One-Fourth of Myriad’s Variants of Unknown Significance Reclassified Over 10 Years

Variant reclassification following hereditary cancer genetic testing is common, according to a study published by Myriad Genetics (Salt Lake City) Sept. 25 in the Journal of the American Medical Association. Over a 10-year period, one-fourth of all reported variants of uncertain significance were reclassified, including downgrading of 91 percent to benign or likely benign and upgrading of nine percent to pathogenic or likely pathogenic.

“The implications of this study are three-pronged,” said senior study author Theodora Ross, M.D., Ph.D., in a statement. “Physicians need to be aware of how rapidly knowledge about gene variants is advancing and that reclassifications are common. Labs need to review gene variant information on a regular basis and alert physicians to changes. Finally, patients and their family members need to be made aware of reclassifications by their physicians so they can make well-informed choices.”

Researchers retrospectively analyzed results of individuals (95.6 percent women) who had genetic testing (initial single-syndrome test, pan-cancer panel, or both) conducted at Myriad Genetics from 2006 through 2016. Variants were classified as benign, likely benign, variants of uncertain significance (VUS), likely pathogenic, or pathogenic. An automated system analyzed new evidence from published literature and methods specific to the testing laboratory daily. When variant reclassification was appropriate, the testing laboratory sent an amended report indicating the new classification to the clinician. Additionally, a retrospective chart review was conducted for a subset of patients (n = 8,427) seen at the University of Texas Southwestern Medical Center (UTSW).

Over the study period, there were 44,777 unique variants detected and observed a total of 6.22 million times. In the UTSW subset, 3,158 unique variants were detected a total of 187,033 times. Overall, 5.4 percent (n = 90,052) of all test reports were positive (with at least one pathogenic or likely pathogenic variant) and 5.8 percent (n = 96,684) were negative (no pathogenic or likely pathogenic variant), but with one or more VUS. In the UTSW subset, 9,493 initial test reports were issued over the study period, of which 6.9 percent (n = 658) had a positive test result and 9.4 percent (n = 897) had a negative test result with at least one VUS.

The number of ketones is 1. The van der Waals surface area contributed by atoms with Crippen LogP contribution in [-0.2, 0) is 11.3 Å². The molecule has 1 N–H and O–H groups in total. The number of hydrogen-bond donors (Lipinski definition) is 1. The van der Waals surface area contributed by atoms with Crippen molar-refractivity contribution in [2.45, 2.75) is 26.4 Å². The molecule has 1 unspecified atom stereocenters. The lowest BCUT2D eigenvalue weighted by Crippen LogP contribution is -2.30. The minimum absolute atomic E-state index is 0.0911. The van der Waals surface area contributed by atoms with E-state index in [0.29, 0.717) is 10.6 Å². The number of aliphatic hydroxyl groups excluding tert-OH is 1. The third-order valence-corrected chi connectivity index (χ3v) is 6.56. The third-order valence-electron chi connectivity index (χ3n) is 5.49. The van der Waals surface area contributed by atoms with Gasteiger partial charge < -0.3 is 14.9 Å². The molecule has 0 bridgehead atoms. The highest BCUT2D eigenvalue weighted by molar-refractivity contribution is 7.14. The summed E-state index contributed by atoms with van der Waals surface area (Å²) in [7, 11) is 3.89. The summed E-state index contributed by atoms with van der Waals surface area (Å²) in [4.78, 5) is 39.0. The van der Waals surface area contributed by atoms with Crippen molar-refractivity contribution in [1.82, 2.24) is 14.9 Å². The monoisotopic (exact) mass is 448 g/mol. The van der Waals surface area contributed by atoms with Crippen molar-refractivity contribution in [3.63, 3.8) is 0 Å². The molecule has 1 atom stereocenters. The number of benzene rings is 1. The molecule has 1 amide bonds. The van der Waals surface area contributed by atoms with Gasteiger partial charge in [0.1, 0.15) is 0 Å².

Of the 1.67 million initial tests, 59,955 reports were amended over the study period due to variant reclassification, with 6.4 percent of 44,777 unique variants reclassified. Reclassification (upgrades or downgrades) to a different clinical category was rare among unique variants initially classified as pathogenic/likely pathogenic (61 of 9,112) or benign/likely benign (15 of 8,995).

Of the 26,670 unique VUS that were initially detected (seen 184,327 times), 7.7 percent were reclassified—with the vast majority (91.2 percent) downgraded to less severe classifications and 8.7 percent upgraded to more severe classifications. (either pathogenic or likely pathogenic variants). This yielded reclassification of  24.9 percent (46,890 of 184,327) of all reported VUS.

In the UTSW subset, 9.1% (287 of 3,158) of unique variants were reclassified, including 11 VUS that were upgraded to pathogenic or likely pathogenic. No known interim cancers were diagnosed in the patients prior to reclassification. However, in three cases, upgrades of VUS enabled patients to qualify for new treatments.

“The number of individuals with variants of uncertain significance will likely continue to rise nationally as (1) genetic awareness increases leading to more individuals being tested, (2) disease gene panel adoption rises, (3) the number of genes included in testing increases, and (4) the cost of genetic testing decreases,” write the authors led by Jacqueline Mersch, from University of Texas Southwestern Medical Center in Dallas. “As such, the absolute number of individuals with variants of uncertain significance that are later upgraded to pathogenic will continue to rise.”

The median time to the amended report due to variant reclassification was 1.10 years overall, and 1.06 years in the UTSW subset.

“Collectively, this highlights the continued importance of an efficient and accurate reclassification program to ensure up-to-date clinical management to reduce hereditary cancer risk,” warn the authors.

Takeaway: Reclassification of VUS is common and laboratories need to ensure they have a system in place to re-evaluate new evidence and to report updated findings to clinicians and patients.


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